Studies on Commenting Texts in Antiquity and Middle Ages
Edited By Mieczyslaw Mejor, Katarzyna Jazdzewska and Anna Zajchowska
Angelika Modlińska-Piekarz: Byzantine Theory of Paraphrase in Rhetorical Treatises and Commentaries and the Original Version of Theon’s Progymnasmata
Byzantine Theory of Paraphrase in Rhetorical Treatises and Commentaries and the Original Version of Theon’s Progymnasmata1
Library of The John Paul II Catholic University of Lublin
Intentional and deliberate imitation of an existing text which retains its general sense while changing the form – later called paraphrasing or paraphrase – was practiced as a rhetorical exercise by Greek speakers already in the fifth century BC. One of the oldest and most significant references to paraphrasing comes from Isocrates, who in his Πανηγυρικός justified the value of repeating the same thing in various ways (Panegyricus 7−9). Also Plutarch provides testimony of the practice of paraphrase when he relates that Demosthenes was famous on account of his ability to talk about the same topic in many different ways, and that he had a habit of paraphrasing his own orations as well as speeches of others (Demosthenes 8.2).2 As a rhetorical exercise, paraphrase was also used by Roman orators, which is confirmed by Cicero (De oratore 1.154).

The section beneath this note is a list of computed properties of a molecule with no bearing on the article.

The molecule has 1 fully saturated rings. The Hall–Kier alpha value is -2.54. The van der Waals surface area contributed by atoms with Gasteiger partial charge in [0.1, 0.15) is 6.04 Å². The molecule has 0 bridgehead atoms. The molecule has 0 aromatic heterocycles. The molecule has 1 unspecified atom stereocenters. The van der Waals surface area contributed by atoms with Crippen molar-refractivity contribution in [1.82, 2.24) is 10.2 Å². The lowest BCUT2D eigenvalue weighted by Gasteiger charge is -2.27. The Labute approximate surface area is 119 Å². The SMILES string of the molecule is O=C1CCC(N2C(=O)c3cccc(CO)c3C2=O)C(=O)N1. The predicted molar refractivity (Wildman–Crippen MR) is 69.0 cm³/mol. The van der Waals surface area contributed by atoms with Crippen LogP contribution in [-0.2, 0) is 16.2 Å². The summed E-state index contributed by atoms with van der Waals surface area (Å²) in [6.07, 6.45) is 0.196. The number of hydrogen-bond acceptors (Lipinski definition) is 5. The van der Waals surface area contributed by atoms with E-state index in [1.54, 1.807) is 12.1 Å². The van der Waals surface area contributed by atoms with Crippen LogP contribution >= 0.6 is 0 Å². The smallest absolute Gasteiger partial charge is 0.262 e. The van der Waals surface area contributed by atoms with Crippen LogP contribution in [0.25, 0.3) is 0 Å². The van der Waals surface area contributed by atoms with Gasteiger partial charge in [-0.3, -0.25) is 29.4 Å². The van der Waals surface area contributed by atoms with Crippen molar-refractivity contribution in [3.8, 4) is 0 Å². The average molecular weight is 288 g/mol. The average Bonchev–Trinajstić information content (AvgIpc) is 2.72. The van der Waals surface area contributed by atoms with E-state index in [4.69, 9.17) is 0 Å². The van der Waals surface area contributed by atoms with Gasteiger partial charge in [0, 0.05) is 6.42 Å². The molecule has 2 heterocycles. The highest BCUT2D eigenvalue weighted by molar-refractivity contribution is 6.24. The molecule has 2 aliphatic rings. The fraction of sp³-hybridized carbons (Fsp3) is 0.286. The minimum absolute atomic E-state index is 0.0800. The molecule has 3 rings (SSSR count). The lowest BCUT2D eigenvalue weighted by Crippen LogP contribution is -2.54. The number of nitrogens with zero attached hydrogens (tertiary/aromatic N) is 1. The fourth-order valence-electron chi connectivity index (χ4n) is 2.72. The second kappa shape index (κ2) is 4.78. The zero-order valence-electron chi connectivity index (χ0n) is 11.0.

However, none of Greek or Roman rhetors discussed paraphrase as fully and comprehensively as Theon did. Theon treats paraphrase in the introductory chapter to his Προγυμνάσματα (Progymnasmata), preserved in the Greek original (Prog. 62.10−24 Spengel)3, where he defines it as an expression of the ← 101 | 102 → same thought in different words and in a different way. He justifies this practice arguing that the same thing can be presented well not once but many times and...
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